That carrot presumably played a significant part in Baker not transferring despite there undoubtedly being a market for him. And one strong season as a starter on Notre Dame’s offensive line could be enough to propel him into an NFL career.

NOTRE DAME 99-TO-0
The summer countdown begins anew, Rylie Mills to Deion Colzie
No. 99 Rylie Mills, senior defensive tackle, moving back inside from end
No. 98 Devan Houstan, early-enrolled four-star defensive tackle
No. 97 Gabriel Rubio, junior defensive tackle, one of three Irish DTs with notable experience
No. 95 Tyson Ford, sophomore defensive tackle, up 30 pounds from a year ago
No. 92 Aidan Keanaaina, a senior defensive tackle now ‘fully healthy’ after a 2022 torn ACL
No. 91 Aiden Gobaira, sophomore defensive end, former four-star recruit
No. 90* Brenan Vernon, incoming freshman defensive end, four-star recruit
No. 90* Boubacar Traore, incoming freshman defensive end, four-star recruit
No. 88 Mitchell Evans, the next starter at ‘TE U’
No. 86* Cooper Flanagan, incoming freshman tight end, four-star recruit
No. 85 Holden Staes, sophomore tight end, up 20 pounds in a year
No. 84 Kevin Bauman, senior tight end coming off a torn ACL
No. 83 Jayden Thomas, junior receiver, probable No. 1 target in 2023
Rhode Island transfer safety Antonio Carter gives Notre Dame desperately needed backline depth
Penn State RB transfer Devyn Ford gives Notre Dame newly-needed backfield depth, experience

Penn State RB transfer Devyn Ford gives Notre Dame newly-needed backfield depth, experience

Ball State v Penn State
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Entering spring practices, Notre Dame looked stocked at running back, returning two juniors who each rushed for at least 800 yards last season as well as a senior with 285 career touches. With three underclassmen supporting them, the Irish were wealthy in both depth and experience at running back.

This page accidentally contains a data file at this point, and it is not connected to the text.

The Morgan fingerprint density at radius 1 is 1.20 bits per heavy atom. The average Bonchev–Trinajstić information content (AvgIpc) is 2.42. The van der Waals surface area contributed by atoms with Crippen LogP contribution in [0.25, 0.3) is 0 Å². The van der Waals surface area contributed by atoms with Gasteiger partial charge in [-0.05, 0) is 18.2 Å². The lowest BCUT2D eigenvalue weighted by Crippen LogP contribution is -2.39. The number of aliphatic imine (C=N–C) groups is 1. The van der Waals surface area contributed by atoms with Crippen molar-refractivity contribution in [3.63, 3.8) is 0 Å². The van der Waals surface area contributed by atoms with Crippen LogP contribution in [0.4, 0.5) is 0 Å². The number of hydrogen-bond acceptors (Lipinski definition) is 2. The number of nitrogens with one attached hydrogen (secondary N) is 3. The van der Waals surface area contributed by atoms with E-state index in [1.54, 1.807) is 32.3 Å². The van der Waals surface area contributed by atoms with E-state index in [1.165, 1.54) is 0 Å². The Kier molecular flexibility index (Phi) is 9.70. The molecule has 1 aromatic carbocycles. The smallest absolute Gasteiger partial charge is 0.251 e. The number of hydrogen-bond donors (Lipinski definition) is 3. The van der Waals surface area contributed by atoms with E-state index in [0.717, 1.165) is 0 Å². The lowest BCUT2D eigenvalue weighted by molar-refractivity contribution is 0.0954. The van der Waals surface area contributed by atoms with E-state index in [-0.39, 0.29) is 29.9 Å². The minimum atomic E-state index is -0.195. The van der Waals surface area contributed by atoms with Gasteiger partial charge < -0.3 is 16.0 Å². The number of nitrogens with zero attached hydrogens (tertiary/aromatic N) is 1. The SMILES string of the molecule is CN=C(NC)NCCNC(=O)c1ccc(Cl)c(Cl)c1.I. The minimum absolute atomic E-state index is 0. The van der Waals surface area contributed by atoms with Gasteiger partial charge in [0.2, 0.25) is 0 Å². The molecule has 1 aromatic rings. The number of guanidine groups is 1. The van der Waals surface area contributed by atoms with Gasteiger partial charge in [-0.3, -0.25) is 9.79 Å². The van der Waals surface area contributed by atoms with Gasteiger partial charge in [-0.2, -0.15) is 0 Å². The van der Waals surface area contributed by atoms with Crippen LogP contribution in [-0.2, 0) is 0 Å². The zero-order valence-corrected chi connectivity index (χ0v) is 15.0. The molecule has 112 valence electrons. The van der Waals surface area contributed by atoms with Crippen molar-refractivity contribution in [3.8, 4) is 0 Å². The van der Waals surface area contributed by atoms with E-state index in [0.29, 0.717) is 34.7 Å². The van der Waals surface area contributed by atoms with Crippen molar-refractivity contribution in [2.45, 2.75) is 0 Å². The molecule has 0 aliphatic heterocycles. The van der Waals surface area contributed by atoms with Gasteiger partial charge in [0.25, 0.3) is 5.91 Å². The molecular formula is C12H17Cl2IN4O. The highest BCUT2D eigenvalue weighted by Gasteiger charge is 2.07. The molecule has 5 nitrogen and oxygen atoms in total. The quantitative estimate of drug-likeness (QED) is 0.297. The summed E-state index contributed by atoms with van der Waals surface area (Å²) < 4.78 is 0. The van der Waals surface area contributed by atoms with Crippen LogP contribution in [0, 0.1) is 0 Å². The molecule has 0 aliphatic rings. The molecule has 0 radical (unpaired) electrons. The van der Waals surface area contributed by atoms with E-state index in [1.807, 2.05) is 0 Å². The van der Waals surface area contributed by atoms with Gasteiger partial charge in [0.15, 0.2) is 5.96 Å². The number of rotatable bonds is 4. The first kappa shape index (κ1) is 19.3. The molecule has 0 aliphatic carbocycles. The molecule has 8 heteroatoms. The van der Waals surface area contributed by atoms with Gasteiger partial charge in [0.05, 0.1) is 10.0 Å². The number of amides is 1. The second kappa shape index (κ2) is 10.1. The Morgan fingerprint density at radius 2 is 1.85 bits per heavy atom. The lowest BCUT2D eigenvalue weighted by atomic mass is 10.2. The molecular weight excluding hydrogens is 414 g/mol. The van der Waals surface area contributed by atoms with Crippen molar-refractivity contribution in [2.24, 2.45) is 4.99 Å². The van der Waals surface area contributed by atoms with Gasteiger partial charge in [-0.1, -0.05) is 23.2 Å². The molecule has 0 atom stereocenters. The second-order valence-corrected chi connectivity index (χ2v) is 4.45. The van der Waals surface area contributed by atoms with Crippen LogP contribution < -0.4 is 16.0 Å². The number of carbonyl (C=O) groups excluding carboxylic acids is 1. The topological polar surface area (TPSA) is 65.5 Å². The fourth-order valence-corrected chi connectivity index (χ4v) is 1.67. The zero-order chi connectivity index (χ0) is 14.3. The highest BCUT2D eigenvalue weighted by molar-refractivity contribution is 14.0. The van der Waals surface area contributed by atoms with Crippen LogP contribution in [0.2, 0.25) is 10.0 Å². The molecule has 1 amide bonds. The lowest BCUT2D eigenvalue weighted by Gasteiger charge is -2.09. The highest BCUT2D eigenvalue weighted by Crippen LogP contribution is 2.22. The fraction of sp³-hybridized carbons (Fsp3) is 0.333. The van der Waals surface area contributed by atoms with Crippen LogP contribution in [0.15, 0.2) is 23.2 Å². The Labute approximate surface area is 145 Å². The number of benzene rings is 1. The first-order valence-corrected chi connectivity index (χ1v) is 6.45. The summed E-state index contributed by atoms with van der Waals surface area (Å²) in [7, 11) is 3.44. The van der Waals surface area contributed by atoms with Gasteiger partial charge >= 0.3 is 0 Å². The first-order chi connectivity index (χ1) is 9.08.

But then Notre Dame moved Chris Tyree to receiver, in part due to that bounty at running back and in part to be more assured the speedster would find playing time regardless, and Logan Diggs transferred to LSU. One of those underclassmen, sophomore Jadarian Price, is recovering from an Achilles injury that, on a common timeline following that devastating injury, could hinder him yet in August and September, if not longer should there be any version of a setback. Incoming freshman Jeremiyah Love has yet to arrive on campus.

Junior Audric Estimé may look the part of a workhorse, but the Irish depth is no longer as thorough and the experience has quickly diminished.

Enter Penn State graduate transfer running back Devyn Ford, adding depth back into the Irish backfield and possibly some untapped talent with his Friday commitment. Ford fell out of the Nittany Lions rotation the last two seasons simply because younger players impressed. He had 131 touches in his first two seasons, gaining 622 yards and scoring six times.

Ford focused on kickoff returns in 2021, taking 12 for 258 yards, an average of 21.5 yards, while getting just 14 carries for 61 yards. Then he was only a special teams contributor in 2022 as a pair of freshmen took over the rushing workload (Nicholas Singleton and Kaytron Allen combining for 1,928 yards on 323 carries) and the kickoff return duties (Singleton had 14 returns for an average of 24.9 yards and one touchdown). Ford’s on-field roles were gone, so he called it a season after just four games in order to preserve a year of eligibility, transferring with up to two seasons still ahead of him.

Ford arrived at Penn State in 2019 as the No. 1 running back in the recruiting class, per rivals.com, and the No. 40 overall prospect. As anyone would expect from a recruiting profile like that, he was also sought by Clemson, Georgia and Ohio State, to name a few, as a high-school prospect. Players with that background somewhat rarely hit the transfer wire, making Ford an intriguing lottery ticket for Notre Dame.

Bringing in Ford gives the Irish 83 scholarship players expected for this fall, two less than the NCAA maximum allowed.

He wore No. 28 at Penn State, digits currently unclaimed on the Notre Dame roster aside from walk-on receiver Griffin Eifert, so unless Ford is proactively seeking a fresh start in all regards, he may end up in those familiar numbers in preseason practices. But let’s use his transfer announcement as an excuse to rattle off his “99-to-0” thoughts now.

Listed measurements: 5-foot-11, 200 pounds per Penn State’s website.
2023-24 year, eligibility: Ford enrolled at Penn State in 2019, so he has played four years, but 2020 did not count toward his ticking clock thanks to the universal pandemic eligibility waiver, and he stepped away from the Nittany Lions’ season after four games in 2022 in order to preserve an additional year of eligibility, meaning Ford has two years of eligibility remaining if wanted as he arrives in South Bend.